Krishna Pal has discontinued support of the Public Toilet Project primarily because the alumni
did not come forward in large numbers to take advantage of his matching funds offer. We
fervently urge the alumni to support the project in a huge way and compensate for Krishna
Pal's dropping out. Hopefully, that will bring Krishna Pal back to support the project again!
Go to www.BITSindriINTERNATIONAL.org, click on the DONATE button that enables using
credit cards or PayPal. There is a DONATE button on the FaceBook as well under the named
We are seeking donations to complete construction on the sites already donated under our (Neil
Pundit and Shree Sharma) sponsorship. We cannot plan beyond that.
1. The first site is a 5 toilet facility in a Munger girls school sponsored by Anil Singh (1964 MET). http://
2. The second site is a 5-toilet site in Village Fulwaria (near Hajipur), in the home village of sponsor
Shree Sharma (1963 CHE). He then added another 3-toilet facility nearby.[Since then he has built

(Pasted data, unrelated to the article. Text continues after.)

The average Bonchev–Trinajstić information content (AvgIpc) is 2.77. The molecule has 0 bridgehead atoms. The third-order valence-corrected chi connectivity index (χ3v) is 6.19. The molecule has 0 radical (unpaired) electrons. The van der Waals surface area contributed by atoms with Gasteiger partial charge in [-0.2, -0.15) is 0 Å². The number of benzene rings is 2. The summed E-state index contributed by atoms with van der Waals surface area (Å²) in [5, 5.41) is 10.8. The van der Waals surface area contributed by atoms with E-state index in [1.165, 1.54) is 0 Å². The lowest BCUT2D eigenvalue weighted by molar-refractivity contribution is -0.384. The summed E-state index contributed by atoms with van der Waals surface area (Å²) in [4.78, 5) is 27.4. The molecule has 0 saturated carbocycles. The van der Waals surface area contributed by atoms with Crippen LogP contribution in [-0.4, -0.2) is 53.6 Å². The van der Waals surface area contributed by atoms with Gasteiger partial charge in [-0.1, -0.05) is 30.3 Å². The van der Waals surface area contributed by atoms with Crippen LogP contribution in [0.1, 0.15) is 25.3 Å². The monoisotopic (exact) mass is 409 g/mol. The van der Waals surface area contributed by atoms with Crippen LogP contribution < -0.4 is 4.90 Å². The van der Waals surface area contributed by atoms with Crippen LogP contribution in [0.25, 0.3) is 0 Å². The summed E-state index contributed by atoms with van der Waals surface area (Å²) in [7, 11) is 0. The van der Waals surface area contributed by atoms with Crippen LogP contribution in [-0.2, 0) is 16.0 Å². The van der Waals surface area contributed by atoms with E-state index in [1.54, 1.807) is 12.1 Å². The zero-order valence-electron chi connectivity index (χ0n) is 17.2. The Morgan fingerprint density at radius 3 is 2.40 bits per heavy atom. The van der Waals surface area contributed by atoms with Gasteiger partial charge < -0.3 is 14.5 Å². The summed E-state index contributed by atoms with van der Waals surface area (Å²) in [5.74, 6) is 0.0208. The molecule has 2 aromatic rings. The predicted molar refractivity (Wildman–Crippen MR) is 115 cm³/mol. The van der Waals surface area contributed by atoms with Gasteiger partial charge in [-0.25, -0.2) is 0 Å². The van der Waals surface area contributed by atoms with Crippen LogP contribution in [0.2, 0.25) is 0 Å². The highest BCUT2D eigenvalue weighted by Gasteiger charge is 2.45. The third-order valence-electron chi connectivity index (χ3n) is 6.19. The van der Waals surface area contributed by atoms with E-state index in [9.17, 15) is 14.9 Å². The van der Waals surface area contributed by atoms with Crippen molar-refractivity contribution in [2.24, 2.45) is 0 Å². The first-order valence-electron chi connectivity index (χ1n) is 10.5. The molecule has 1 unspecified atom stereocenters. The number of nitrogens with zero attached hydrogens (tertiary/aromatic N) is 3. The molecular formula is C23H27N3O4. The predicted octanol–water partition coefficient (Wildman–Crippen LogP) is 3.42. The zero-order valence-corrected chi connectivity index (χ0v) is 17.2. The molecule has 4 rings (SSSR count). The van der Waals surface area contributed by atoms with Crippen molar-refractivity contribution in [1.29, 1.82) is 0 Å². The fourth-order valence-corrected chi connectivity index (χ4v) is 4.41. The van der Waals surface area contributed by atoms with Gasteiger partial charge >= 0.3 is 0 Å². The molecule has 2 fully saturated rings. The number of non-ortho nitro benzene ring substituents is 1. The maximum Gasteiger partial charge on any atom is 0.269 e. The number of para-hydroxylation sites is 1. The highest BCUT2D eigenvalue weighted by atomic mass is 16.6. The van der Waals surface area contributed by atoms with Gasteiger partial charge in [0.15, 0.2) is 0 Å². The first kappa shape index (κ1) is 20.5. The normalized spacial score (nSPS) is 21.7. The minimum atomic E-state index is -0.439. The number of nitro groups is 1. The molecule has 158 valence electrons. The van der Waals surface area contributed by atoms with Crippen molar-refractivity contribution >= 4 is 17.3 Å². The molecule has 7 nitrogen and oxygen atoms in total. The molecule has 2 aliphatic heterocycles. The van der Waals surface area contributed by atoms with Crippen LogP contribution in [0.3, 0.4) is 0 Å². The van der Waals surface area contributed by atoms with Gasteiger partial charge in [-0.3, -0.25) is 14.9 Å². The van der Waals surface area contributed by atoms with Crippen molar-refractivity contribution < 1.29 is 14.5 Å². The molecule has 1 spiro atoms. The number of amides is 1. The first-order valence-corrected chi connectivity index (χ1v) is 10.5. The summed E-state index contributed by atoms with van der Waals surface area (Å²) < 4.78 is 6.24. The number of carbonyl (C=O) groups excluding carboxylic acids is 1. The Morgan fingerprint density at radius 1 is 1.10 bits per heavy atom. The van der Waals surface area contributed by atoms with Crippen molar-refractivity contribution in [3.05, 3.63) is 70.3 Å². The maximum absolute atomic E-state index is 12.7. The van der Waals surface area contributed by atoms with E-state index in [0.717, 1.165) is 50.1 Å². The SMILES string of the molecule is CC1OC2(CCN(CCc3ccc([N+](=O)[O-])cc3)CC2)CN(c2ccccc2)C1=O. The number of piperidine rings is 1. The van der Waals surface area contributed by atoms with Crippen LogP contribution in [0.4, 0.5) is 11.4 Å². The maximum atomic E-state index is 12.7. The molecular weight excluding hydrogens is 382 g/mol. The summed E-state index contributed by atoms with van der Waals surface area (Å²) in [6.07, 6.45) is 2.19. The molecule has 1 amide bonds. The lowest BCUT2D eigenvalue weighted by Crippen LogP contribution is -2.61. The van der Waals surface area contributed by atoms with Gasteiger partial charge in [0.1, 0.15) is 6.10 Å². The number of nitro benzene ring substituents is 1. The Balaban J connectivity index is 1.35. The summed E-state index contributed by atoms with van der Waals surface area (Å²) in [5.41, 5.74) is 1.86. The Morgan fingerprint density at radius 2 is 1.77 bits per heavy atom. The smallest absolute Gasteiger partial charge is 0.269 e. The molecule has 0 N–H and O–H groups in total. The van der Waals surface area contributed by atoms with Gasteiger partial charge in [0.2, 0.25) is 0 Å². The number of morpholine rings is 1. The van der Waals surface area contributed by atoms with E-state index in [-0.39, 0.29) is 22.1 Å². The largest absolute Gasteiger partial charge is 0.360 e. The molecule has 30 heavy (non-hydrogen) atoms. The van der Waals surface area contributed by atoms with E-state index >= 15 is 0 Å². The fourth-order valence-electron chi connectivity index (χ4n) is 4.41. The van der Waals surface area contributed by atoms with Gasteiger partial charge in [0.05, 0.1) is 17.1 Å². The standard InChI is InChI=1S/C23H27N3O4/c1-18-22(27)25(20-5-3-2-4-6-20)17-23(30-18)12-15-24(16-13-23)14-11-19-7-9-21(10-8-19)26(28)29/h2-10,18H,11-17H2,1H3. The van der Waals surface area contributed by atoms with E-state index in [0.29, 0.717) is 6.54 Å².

many other facilities with his own 100% funding in his village and beyond. One site adjacent to a
Mosque got local publicity and secular appreciation.] See attached: Fulwaria Toilets.pdf
3. Sites 1 to 97 are listed on http://bitsindri.org/content/public-toilet-count-exceeds-300. For
each Public Toilet Facility, this gives Site#, Name of Donor/Honoree, Location, Remarks (3
toilets or 5 toilets, electrified, pump, sewage system details), and picture. Each facility has a
granite signboard declaring it in Hindi to be Public Toilet, and some other details.
4. Sites 98 thru 195: This listing starts from Site#98 and ends with site #195. The cumulative
toilet count thru Site #195 is: 657. It has the same details as described above under #3, and
a photo each.
5. The North America Alumni organization handed over the Toilets projects and its reporting to
BITSA International. Since then, we have done only 8 sites (34 toilets) in the vicinity of
Barahiya (birthplace of Krishna Pal) and each site has been funded 100% of the
construction cost by the KPS Foundation. Maintenance is supposed to be the responsibility
of the user community. This is a bothersome issue. Public places like schools and colleges
have assumed the maintenance responsibility. For remaining places, currently sponsor
Shree Sharma is ensuring the maintenance.
6. AGREEMENT, a document landowner signs with a witness, donating the land for perpetual
use as Public Toilet. The document spells out the perpetual maintenance responsibility.